THE CAMBRIDGE COMPANION TO ROMAN COMEDY

Ed. by Martin T. Dinter

CUP (2019) p/b 412pp £26.99 (ISBN 9780521173889)

This companion comes armed with all that nowadays we have come to expect: biographies of the contributors, brief summaries of their offerings in the editor’s Preface, recommendations for further reading after each chapter, an Index Rerum, an Index Locorum, a 40 page Bibliography, and a number of illustrations. There are plentiful footnotes.

There are 22 chapters (preceded by an Introduction), divided into four parts: The World of Roman Comedy (4 chapters); The Fabric of Roman Comedy (5 chapters), The Sociology of Roman Comedy (6 chapters), and The Reception of Roman Comedy (7 chapters). The risk of obsolescence in any compilation such as this one is highlighted by the regretted deaths of two of the contributors (Elaine Fantham and Robert Germany) before publication; it is impracticable here to look at each chapter individually, and while all of them have their merits, several do have features of lasting value. 

In Part 3, chapter 14, Andreas Bartholoma’s ‘Legal Laughter’ examines the many instances in comedy of language relating to the law: there is Roman Law, Greek Law (to be used with caution, as being unfamiliar to the audience)—and Stage Law; so it would be as relevant to look for anything authoritative about Roman Law in comedy, as it would be (say) to seek guidance in Rhesus for military tactics in the Trojan War. Given the frequent connexion between legal and financial affairs in the plots of comedies, this chapter is naturally followed by Elaine Fantham on ‘Family Finances’. A valuable feature of this chapter is a glossary of financial and commercial terms: even so humble word as nummus can have more than one meaning. (The reviewer was mildly disappointed that neither quoted that trochaic tetrameter catalectic which has precisely one short syllable: ius iurandum rei servandae non perdendae conditumst).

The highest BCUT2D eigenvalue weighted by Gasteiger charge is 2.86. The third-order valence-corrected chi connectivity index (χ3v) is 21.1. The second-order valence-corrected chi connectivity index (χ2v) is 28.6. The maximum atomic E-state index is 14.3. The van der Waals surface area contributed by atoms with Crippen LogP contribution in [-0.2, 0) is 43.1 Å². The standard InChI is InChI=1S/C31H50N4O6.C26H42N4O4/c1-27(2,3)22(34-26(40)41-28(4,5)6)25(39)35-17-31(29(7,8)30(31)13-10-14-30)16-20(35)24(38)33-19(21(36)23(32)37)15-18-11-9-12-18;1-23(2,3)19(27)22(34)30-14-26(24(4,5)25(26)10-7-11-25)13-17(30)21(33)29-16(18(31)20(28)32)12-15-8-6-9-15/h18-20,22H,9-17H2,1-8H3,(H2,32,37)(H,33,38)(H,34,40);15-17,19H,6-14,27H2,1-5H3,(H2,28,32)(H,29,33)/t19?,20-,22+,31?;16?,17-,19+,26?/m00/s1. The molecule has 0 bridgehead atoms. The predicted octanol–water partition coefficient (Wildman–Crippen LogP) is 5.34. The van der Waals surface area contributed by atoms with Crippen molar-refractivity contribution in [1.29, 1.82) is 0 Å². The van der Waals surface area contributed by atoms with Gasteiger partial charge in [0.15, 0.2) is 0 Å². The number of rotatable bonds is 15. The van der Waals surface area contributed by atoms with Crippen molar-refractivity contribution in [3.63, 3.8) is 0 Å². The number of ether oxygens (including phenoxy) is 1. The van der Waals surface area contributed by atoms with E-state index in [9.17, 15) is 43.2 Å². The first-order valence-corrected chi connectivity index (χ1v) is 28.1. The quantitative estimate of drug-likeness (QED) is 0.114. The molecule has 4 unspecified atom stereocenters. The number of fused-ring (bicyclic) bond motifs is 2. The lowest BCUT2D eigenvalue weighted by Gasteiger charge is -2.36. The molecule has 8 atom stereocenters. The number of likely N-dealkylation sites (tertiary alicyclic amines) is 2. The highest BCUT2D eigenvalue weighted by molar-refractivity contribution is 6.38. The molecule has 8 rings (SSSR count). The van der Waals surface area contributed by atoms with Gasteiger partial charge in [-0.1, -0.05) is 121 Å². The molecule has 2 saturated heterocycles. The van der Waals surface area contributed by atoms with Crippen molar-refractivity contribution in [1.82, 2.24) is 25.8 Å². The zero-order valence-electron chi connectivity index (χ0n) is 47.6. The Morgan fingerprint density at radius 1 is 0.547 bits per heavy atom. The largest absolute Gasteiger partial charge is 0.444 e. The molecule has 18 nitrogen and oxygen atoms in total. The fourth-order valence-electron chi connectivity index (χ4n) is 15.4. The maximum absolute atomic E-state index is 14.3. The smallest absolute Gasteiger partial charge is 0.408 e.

In chapter 9 (in Part 2), Evangelos Karakasis looks in detail at the ‘Language of Roman Comedy’. He covers phonology, morphology, including verbal forms, syntax, lexicon, linguistic unity, concentrating on Terence, and much beside, naturally including Plautus-Terence differences. The reviewer learnt much that was new to him from this excellent chapter; missing, perhaps, is any reference to the large number of hapax legomena in Plautus—if memory serves, well into three figures.

Robert Germany, in the ‘Politics of Roman Comedy’ (Part 1, chapter 4) reminds us of the squabble between Naevius and P. Cornelius Scipio and, again, with the Metelli, via the ambiguous line fato Metelli Romae fiunt consules, answered by dabunt malum Metelli Naevio poetae (nobody who attended E. Fraenkel’s class on early Roman poetry would ever imagine that poetae could be anything other than dative singular!). He revisits, also, the allusion to Naevius in Miles Gloriosus (lines 209-212).

The Companion has much more to offer, including the Reception of Roman Comedy in Antiquity, Stage Action, Comic Technique, Slaves, Gods, Mothers and Whores, and Fathers and Sons: of more specialist interest will be, from Part 4, the Anti-Terentian Dramas of Hrotsvit of Gandersheim. It remains a pity that despite efforts, we are only rarely enabled to compare a Roman comedy with its Greek source (Bacchides = Dis Exapaton, by Menander, is a rare exception), so how can we tell if Caesar was being fair in calling Terence dimidiatus Menander? When Plautus wrote Demophilus scripsit, Maccus vortit barbare, how literally should we take it? What is the implication of barbare? 

Finally, Alison Sharrock’s Introduction provides a fine overview of the subject, right up to the present day: it should be read first rather than, as here, placed last. 

The reviewer, who predicts that this Companion will deservedly enjoy a longer than average shelf-life, noted no more than two (insignificant) misprints. At £26.99, the paperback edition represents exceptionally good value. Strongly recommended.

Colin Leach

 

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